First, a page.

Tourism is responsible of about 5% of global CO2 emissions. In terms of radiative forcing, tourism contributes to 4.6% of global warming. The accommodation sector accounts for approximately 20% of emissions from tourism*. This involves heating, air-conditioning and the maintenance of bars, restaurants, pools and so on. The impact of global warming and climate change can be mitigated through a coordinated effort. Wilpena Pound is committed to reducing our operating emissions in order to achieve our Vision Statement to minimise our environmental footprint.

We also encourage guests to offset their travel to Wilpena Pound to enjoy a carbon neutral holiday.

The average double cab 4x4 Ford Ranger travelling from Adelaide to Wilpena return produces 164 kg of carbon equivalent emissions on the 900km journey. You can offset this amount for $2.30 with Greenfleet.

You can compare your car emissions at: https://www.greenvehicleguide.gov.au/

* “Climate Change and Tourism: Responding to Global Challenges”, UNEP and UNWTO, 2007

Ikara Flinders Ranges National Park

Reserve Type: National Park (to protect values of national significance)
Area: 94,908 hectares
Acquired: Wilpena Pound as a Forest Reserve in 1921 and a later a National Pleasure Resort in 1945, Oraparinna Station in 1970 as Oraparinna National Park, then Wilpena Station in 1988 to form Flinders Ranges National Park.

Park In Brief

Adnyamathanha people have lived in the Flinders Ranges for tens of thousands of years and the region remains of enormous significance today in contemporary Adnyamathanha society.

European occupation of the Flinders Ranges in the mid-nineteenth century brought widespread environmental modifications. Despite these changes, the Park supports examples of natural and semi-arid ecosystems, and includes many plants and animals of conservation significance. The most notable of these is probably the yellow-footed rock wallaby which occurs in rocky gorges within the Park.

The Ikara Flinders Ranges National Park encompasses some of the most spectacular scenery in South Australia, and has been made famous by the paintings of Sir Hans Heysen. The Park is world renowned for its geological history, including impressive fossil remains.

Fire Safety

Bushfire is a natural part of the South Australian landscape. Summer in Southern Australia brings conditions that are ideal for bushfires: hot, dry, windy weather and vegetation that quickly dries out.

The Fire Danger Season (FDS) generally runs from November to April. During the season, restrictions are placed on lighting fires and use of certain equipment to reduce the chance of bushfires starting.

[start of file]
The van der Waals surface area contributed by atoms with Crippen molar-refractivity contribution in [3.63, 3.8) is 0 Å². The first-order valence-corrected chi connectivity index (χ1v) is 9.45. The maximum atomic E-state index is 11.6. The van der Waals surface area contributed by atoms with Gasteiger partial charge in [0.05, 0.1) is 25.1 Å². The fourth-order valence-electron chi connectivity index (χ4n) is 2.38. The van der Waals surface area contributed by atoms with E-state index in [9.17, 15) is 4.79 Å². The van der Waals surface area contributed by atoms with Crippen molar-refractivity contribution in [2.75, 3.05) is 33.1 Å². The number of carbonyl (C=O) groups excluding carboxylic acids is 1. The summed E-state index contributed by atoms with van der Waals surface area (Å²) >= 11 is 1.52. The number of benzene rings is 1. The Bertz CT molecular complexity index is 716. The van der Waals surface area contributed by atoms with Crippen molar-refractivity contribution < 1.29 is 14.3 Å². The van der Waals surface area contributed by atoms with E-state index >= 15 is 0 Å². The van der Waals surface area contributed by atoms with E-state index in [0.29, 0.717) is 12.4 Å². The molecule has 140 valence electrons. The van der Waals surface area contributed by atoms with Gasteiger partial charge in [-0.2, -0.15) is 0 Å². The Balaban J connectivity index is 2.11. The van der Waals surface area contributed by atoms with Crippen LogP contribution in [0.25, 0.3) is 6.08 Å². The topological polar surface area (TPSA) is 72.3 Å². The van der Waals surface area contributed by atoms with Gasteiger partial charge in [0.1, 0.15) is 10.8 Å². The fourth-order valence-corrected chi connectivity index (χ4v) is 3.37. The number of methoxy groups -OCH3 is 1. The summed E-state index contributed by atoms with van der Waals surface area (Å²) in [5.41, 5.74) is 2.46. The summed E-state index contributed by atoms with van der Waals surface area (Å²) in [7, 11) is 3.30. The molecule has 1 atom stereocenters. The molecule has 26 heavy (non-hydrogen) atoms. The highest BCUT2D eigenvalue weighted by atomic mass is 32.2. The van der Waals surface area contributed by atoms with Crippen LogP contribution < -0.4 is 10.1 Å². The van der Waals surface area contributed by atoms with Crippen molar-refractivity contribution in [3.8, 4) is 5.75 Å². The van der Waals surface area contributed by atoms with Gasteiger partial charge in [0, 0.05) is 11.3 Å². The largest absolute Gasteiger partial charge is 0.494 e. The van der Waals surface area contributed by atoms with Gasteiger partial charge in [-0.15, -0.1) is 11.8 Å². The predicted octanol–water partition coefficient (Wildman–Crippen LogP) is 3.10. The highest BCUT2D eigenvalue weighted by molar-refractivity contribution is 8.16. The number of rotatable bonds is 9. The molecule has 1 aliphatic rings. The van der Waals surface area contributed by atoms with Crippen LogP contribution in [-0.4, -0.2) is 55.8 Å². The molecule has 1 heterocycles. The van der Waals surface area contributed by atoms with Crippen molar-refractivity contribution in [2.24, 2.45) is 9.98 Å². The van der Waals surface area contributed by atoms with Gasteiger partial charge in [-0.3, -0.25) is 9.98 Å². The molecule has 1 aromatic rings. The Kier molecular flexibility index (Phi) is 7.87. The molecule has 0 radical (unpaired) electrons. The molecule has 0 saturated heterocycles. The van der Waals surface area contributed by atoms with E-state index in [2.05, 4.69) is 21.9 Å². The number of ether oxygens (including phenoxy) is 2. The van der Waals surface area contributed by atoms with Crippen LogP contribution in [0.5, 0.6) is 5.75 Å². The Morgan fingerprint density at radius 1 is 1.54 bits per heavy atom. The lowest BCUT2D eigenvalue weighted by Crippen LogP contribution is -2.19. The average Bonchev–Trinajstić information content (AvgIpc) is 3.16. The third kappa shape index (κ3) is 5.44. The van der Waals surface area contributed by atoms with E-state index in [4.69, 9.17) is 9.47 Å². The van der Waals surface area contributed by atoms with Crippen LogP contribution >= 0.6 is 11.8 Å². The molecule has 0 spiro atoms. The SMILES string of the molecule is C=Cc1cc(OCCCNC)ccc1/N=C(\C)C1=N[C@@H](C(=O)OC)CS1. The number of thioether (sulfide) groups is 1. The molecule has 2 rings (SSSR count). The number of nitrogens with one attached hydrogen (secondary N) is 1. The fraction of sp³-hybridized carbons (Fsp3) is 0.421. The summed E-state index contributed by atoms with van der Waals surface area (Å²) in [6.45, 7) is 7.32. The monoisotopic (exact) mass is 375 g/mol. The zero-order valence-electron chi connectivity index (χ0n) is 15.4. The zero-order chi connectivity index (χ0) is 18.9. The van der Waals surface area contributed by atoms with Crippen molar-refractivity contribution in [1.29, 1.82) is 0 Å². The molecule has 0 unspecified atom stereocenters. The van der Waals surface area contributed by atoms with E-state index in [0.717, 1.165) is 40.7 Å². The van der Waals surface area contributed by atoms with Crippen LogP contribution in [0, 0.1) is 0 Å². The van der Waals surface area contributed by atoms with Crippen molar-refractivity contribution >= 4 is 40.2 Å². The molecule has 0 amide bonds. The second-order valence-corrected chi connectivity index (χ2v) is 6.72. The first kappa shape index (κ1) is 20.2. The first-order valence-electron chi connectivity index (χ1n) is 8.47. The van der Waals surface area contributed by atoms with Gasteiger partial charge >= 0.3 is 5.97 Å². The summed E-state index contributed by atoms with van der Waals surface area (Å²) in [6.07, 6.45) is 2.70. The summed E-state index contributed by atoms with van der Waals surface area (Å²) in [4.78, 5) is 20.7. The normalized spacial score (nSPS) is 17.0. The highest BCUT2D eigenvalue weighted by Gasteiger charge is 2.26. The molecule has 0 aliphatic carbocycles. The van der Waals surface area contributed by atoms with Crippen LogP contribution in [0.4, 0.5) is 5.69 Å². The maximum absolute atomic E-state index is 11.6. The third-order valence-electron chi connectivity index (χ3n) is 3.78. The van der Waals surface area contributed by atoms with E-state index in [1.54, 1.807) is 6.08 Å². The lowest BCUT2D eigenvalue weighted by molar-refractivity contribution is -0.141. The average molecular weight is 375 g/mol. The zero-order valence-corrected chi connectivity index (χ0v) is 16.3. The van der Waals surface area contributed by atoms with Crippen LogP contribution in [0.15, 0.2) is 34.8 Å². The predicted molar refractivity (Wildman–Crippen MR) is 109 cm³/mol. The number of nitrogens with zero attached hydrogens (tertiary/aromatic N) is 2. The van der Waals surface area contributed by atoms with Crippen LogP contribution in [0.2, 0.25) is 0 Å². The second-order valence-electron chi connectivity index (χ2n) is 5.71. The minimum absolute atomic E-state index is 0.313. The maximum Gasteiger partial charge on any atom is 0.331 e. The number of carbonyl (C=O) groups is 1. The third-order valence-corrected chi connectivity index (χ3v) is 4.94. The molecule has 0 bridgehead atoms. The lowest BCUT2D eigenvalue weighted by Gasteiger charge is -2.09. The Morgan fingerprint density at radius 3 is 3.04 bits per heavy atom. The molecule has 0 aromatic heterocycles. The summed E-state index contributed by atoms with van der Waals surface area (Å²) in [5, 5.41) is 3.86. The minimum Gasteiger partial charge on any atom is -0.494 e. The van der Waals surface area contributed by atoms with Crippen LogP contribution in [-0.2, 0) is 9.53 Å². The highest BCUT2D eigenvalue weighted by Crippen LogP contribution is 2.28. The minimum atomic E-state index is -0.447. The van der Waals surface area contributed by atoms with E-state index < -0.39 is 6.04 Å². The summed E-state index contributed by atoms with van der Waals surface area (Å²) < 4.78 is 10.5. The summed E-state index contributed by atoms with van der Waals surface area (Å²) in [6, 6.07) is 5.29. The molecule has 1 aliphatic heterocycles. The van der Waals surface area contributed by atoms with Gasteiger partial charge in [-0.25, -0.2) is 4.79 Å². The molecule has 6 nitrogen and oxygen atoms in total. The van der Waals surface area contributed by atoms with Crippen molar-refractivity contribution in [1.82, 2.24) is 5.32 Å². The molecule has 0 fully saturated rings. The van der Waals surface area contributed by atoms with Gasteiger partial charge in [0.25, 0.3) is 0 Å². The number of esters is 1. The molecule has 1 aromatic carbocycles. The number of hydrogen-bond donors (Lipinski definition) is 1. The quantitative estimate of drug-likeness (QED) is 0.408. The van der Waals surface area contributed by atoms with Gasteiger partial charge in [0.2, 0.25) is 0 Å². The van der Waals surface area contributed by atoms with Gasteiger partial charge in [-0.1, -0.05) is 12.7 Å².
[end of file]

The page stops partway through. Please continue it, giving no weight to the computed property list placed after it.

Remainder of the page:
Fire Danger Rating

Know the Fire Danger Rating in your area and be aware of local conditions. The Fire Danger Rating, which is issued by the Bureau of Meteorology daily, is not a predictor of how likely a bushfire is to occur, but how dangerous it could be if it did occur. It should be used as an early indicator only. We recommend that you Check the South Australian Country Fire Service (CFS) website or contact the CFS hotline on 1300 362 361 for current fire ban and bushfire information.


For your safety, the Wilpena Pound campground does not permit campfires between November and March annually. At other times, always use existing fire pits and bring your own wood to conserve native timber and habitats. Never leave a campfire unattended - extinguish it with water (never dirt or sand) until it is cool to touch before you leave the area.

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If you’re planning to go bushwalking, please let a responsible person know before you go. Tell them where you’ll be going and your expected return time. Please check in advance with the Wilpena Pound Visitor Information Centre for track closures. 08 8648 0048

Also be aware that mobile phone coverage is not reliable in the National Park, particularly in remote areas and where there is steep terrain.

For information on sustainable bushwalking, downloade the Green Guide to Bushwalking.

Travel Safety

Travelling in the country during the bushfire season needs to be done with extreme caution and vigilance.

Plan to restrict or avoid unnecessary travel on days of high fire danger. Be prepared and remember that roads may be closed and access disallowed during an emergency event.

For fire safety tips and more information visit the South Australia Country Fire Service website.